HK Free Delivery! Order Now, Send the Surprise!  
Contact Us ▼
(852) 6628 4836
Saved : Cart : Account ▼
By Series
  • Sort: Release Date Newest products (by release date)
  • Sort: Price ▼ Sort by price (from high to low)
  • Sort: Price ▲Sort by price (from low to high)
  • By Series
  • Sort: Release Date Newest products (by release date)
  • Sort: Price ▼ Sort by price (from high to low)
  • Sort: Price ▲Sort by price (from low to high)
▲▼ Sort By
Image Size:
The China, Beach, and Multiflora Rose; What’s the Difference?

The China, Beach, and Multiflora Rose; What’s the Difference?

posted: 2019-11-06 16:30:00 +0800

These three types of wild roses, the China Rose, Beach Rose and Multiflora Rose, are native to Asia but have been cultivated and shared around the globe by rose enthusiasts. These three wild roses however, often get confused, either by their similar appearance, hybridisation, or common name. These wild roses may belong to the same family and order but the China rose (r.chinensis), the beach rose (r. rugosa) and the multiflora rose (r. mulitflora) do have stark differences once you get to know them. Give Gift Boutique Hong Kong Florist has the low down on these beautiful Asian blooms.

Related: What Types of Roses do Florists Use?

China Rose (R. Chinensis)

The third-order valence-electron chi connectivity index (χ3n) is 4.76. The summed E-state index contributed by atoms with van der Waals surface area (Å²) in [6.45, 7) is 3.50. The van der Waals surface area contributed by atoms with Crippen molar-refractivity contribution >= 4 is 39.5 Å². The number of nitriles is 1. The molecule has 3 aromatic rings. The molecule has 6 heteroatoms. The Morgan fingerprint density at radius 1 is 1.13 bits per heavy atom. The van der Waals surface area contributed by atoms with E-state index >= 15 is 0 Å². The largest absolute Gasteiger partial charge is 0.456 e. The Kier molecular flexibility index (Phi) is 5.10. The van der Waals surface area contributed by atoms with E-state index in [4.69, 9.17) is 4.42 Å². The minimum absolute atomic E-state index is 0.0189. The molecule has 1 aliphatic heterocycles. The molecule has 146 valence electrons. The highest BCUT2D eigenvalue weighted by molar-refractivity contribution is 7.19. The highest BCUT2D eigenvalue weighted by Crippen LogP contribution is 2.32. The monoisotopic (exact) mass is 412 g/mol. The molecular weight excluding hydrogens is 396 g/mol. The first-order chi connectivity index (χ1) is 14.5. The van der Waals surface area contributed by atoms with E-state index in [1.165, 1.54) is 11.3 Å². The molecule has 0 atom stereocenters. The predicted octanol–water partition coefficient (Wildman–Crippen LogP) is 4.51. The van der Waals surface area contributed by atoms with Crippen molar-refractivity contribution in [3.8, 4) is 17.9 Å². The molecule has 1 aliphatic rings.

China Rose

This exquisite rose is most commonly known as the China or Chinese rose. It is native to southwest China in Guizhou, Hubei, and Sichuan Provinces. This rose comes in three varieties, one wild and two that are cultivated; R. chinensis var. spontanea, native to Guizhou, Hubei, and Sichuan, with red/pink petals, R. chinensis var. chinensis, originated in cultivation with red petals, and R. chinensis var. semperflorens, originated in cultivation with dark red or purple petals. The flowers grow in bunches and are rarely solitary. The China rose generally grows from April to about September in its native environment.

The China rose is highly cultivated so it’s hard to tell the difference between it and a wild one. If this flower looks highly familiar to you, it’s because it is. Many varieties of garden roses have been bred from the China rose.

While the China rose is an ornamental flower its flower buds and flowers are often brewed and eaten and its rosehips are coveted for its seed.

Beach Rose (R. Rugosa)

Beach Rose

Native to eastern Asia, such as northeastern China, Japan, Korea and southeastern Siberia this lively wild rose prefers a unique habitat by growing on beach coasts and sand dunes. The Latin word rugosa means ‘wrinkled’, which when you look at the beach rose’s petals is easy to see how it got this name. The beach rose is also sometimes known at the Japanese rose, which is not to be confused with the multiflora rose that is also called the Japanese rose. So keep an eye on the petals and the area its growing in to help differentiate between the two!

The beach rose blooms in bunches in the spring with its petals ranging in colour from dark pink to white while also having a very pleasant smell. The leaves also typically turn bright yellow before falling in autumn. The hips of the beach rose are edible and actually look similar to cherry tomato in colour and size.